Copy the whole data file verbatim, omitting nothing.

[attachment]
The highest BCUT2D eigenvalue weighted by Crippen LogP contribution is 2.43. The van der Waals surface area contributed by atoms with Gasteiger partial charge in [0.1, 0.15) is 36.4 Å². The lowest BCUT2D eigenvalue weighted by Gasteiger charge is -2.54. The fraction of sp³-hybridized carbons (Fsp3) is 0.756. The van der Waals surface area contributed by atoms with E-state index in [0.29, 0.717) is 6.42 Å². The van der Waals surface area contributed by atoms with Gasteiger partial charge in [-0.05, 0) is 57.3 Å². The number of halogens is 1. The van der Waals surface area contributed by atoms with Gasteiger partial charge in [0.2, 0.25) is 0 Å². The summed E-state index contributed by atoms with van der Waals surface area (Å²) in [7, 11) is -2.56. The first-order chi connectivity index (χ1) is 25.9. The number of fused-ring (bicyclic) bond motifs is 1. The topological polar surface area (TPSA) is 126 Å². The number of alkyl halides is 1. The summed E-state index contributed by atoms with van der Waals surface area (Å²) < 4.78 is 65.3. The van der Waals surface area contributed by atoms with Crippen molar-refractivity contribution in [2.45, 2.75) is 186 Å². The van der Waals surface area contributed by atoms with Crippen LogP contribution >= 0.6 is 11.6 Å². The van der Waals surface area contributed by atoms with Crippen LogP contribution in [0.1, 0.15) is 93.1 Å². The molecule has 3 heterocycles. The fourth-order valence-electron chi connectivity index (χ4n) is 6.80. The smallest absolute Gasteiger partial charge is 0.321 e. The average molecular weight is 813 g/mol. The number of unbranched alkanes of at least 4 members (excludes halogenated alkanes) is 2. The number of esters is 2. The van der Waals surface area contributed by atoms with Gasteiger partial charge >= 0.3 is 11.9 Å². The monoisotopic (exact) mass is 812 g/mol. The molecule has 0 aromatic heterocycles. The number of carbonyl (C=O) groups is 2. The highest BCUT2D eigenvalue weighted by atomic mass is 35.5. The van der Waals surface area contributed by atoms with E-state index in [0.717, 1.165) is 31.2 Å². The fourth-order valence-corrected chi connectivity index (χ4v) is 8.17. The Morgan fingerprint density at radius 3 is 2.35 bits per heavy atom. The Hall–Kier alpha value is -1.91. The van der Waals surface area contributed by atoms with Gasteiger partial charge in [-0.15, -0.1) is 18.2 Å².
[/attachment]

The highest BCUT2D eigenvalue weighted by Crippen LogP contribution is 2.43. The van der Waals surface area contributed by atoms with Gasteiger partial charge in [0.1, 0.15) is 36.4 Å². The lowest BCUT2D eigenvalue weighted by Gasteiger charge is -2.54. The fraction of sp³-hybridized carbons (Fsp3) is 0.756. The van der Waals surface area contributed by atoms with E-state index in [0.29, 0.717) is 6.42 Å². The van der Waals surface area contributed by atoms with Gasteiger partial charge in [-0.05, 0) is 57.3 Å². The number of halogens is 1. The van der Waals surface area contributed by atoms with Gasteiger partial charge in [0.2, 0.25) is 0 Å². The summed E-state index contributed by atoms with van der Waals surface area (Å²) in [7, 11) is -2.56. The first-order chi connectivity index (χ1) is 25.9. The number of fused-ring (bicyclic) bond motifs is 1. The topological polar surface area (TPSA) is 126 Å². The number of alkyl halides is 1. The summed E-state index contributed by atoms with van der Waals surface area (Å²) < 4.78 is 65.3. The van der Waals surface area contributed by atoms with Crippen molar-refractivity contribution in [2.45, 2.75) is 186 Å². The van der Waals surface area contributed by atoms with Crippen LogP contribution >= 0.6 is 11.6 Å². The van der Waals surface area contributed by atoms with Crippen LogP contribution in [0.1, 0.15) is 93.1 Å². The molecule has 3 heterocycles. The fourth-order valence-electron chi connectivity index (χ4n) is 6.80. The smallest absolute Gasteiger partial charge is 0.321 e. The average molecular weight is 813 g/mol. The number of unbranched alkanes of at least 4 members (excludes halogenated alkanes) is 2. The number of esters is 2. The van der Waals surface area contributed by atoms with Gasteiger partial charge >= 0.3 is 11.9 Å². The monoisotopic (exact) mass is 812 g/mol. The molecule has 0 aromatic heterocycles. The number of carbonyl (C=O) groups is 2. The highest BCUT2D eigenvalue weighted by atomic mass is 35.5. The van der Waals surface area contributed by atoms with E-state index in [0.717, 1.165) is 31.2 Å². The fourth-order valence-corrected chi connectivity index (χ4v) is 8.17. The Morgan fingerprint density at radius 3 is 2.35 bits per heavy atom. The Hall–Kier alpha value is -1.91. The van der Waals surface area contributed by atoms with Gasteiger partial charge in [-0.15, -0.1) is 18.2 Å².